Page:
Updated from 10:06 a.m. EDT
The pace of job growth slowed to a crawl in July, suggesting the economic softness in June wasn't as "transitory" as
Chief Alan Greenspan had hoped.
Nonfarm payrolls grew just 32,000 last month, well below the 243,000 estimate. Job growth was also weaker than expected in May and June, as the government revised payroll growth down by a combined 61,000.
Economists described the report as "a major disappointment," "staggeringly sluggish" and "stunningly disappointing."
Expectations for aggressive interest rate hikes this year fell sharply on the news, although the market still expects the Fed to raise rates by a quarter point next week to 1.50%. Bonds surged, with the yield on the 10-year note plunging to 4.23%. Stocks fell, with the
down 1% to 9860 and the
off by 1.5% to 1793.
"The bottom line is the economy has hit a slow patch and the slow patch is much longer than just June," said Richard Yamarone, an economist at Argus Research.
In testimony before Congress last month, Greenspan said the economy's recent softness would prove "short lived," noting that consumer spending had been crimped by high energy prices that are "transitory."
But employment growth has been slowing down since March, when 353,000 new jobs were created. And with oil prices still hitting record highs and tax relief fading, the fate of consumer spending has been thrown into question. Consumer spending, which accounts for two thirds of economic growth, rose just 1% in the second quarter, the slowest pace in three years.
"It's definitely disappointing in that we've now had two straight months of weak payroll growth," said Patrick Fearon, an economist at AG Edwards.
June payrolls was revised down to 78,000 from 112,000 while May's numbers were revised down to 208,000 from 235,000. The data has significant implications for the White House and the re-election of President Bush, who has recently claimed that the U.S. economy has "turned the corner."
Treasury Secretary John Snow and White House Council of Economic Advisors chairman Gregory Makiw said the administration is "not satisfied" with the employment data but stressed that the overall economy is heading in the right direction.
Still, Gene Sperling, senior economic advisor to Democratic presidential nominee John Kerry told CNBC that the report is "bad news" for Americans. "Not only are we not turning the corner on jobs, it's not even clear we're heading in the right direction," he said.
AG Edwards' Fearon noted that much of the weakness in July came from the services industry, and specifically financial services. "This makes you think that it is related, at least in part, to the pullback in mortgage refinancing activity."
Services-producing industries added just 14,000 jobs in July, the lowest since August 2003. Retail lost 19,000 and financial services shed 23,000. The manufacturing sector added 10,000 jobs.
"Businesses are hesitant to invest in spending and hire new workers," said Yamarone, who called for 170,000 jobs to be created. "Terrorism is really making businesses indecisive and I think that's going to hang over the economy for a very long while."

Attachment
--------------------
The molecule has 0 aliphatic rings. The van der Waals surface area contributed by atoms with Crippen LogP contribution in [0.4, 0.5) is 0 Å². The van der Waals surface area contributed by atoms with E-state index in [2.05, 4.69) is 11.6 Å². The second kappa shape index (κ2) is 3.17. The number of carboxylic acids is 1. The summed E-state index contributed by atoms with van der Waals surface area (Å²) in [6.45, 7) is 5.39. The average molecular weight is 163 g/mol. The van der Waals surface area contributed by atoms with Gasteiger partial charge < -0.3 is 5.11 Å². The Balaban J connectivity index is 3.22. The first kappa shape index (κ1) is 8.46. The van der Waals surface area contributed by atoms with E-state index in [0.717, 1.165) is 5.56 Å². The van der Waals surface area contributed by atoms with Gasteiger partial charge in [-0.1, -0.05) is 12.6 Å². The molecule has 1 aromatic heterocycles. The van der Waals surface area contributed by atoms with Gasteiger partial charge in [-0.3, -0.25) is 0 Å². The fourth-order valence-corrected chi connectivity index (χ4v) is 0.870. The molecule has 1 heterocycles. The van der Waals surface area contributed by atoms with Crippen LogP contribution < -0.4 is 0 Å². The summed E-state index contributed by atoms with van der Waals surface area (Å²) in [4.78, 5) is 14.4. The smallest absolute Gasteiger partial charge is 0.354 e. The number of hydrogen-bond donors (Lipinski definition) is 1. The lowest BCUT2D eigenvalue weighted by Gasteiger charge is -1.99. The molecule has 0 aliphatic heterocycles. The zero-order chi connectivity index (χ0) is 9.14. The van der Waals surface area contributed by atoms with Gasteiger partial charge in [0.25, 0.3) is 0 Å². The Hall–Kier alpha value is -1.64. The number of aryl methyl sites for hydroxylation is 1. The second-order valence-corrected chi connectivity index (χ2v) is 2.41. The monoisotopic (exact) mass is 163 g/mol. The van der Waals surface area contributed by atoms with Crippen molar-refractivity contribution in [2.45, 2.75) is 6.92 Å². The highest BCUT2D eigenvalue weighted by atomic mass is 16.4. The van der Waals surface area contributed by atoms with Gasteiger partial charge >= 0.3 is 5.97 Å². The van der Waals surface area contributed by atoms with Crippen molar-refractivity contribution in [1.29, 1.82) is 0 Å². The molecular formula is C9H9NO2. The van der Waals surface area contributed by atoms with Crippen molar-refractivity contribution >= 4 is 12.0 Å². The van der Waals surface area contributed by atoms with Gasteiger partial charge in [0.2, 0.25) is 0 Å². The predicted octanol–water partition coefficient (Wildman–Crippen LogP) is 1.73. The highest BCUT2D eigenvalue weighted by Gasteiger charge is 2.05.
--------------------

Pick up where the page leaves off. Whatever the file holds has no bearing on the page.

Prior to the jobs report Friday, traders had fully priced in three rate hikes this year and saw a 60% chance of a fourth. Now, the market is pricing in just two rate hikes, with about a 60% chance of a third.
Tony Crescenzi, chief bond strategist at Miller Tabak & Co., and contributor to
, said corporate America has become cautious because of high energy prices, elevated benefit costs and uncertainty over the election.
"Between now and the election... it's going to be a difficult period," he said.
A separate survey of households showed that the unemployment rate fell to 5.5% from 5.6%. Employment jumped by 629,000 in July, while the labor force expanded by 577,000. Still, the household survey is a much smaller sample, covering about 60,000 residences. In contrast, payrolls are taken from a sample of 400,000 businesses.
"This is a huge discrepancy between these two measures of job gains last month," wrote Stuart Hoffman, chief economist at PNC Financial Services Group. "But I (and the markets) put more weight on the lower payroll jobs data."
Hoffman described the report as a "major disappointment."
BMO Nesbitt Burns economist Sherry Cooper noted that some of the details of the payroll report weren't as bad as the headline number.
The average workweek lengthened by a tenth of an hour to 33.7 hours from the record low 33.6 hours. Total hours worked in the economy increased 0.3% after slipping 0.5% in June. Average hourly earnings rose 0.3%, in line with estimates.
Still, Cooper said payrolls were "staggeringly sluggish."
"July's U.S. nonfarm payroll employment report says, loud and clear, that the soft patch continues," she wrote.
Ashraf Laidi, an analyst at MG Finanical Group, said the "stunningly disappointing" data validate the distrust over Greenspan's overly bullish comments three weeks ago before Congress. Those remarks sent bonds into a tailspin and were the sole catalyst behind a rally in the dollar.
"This is a discouraging situation at this point in the business cycle," said Peter Morici, a business professor at Robert H. Smith of Business at the University of Maryland. "The labor market will continue to remain tough for both the employed and those persons seeking new jobs."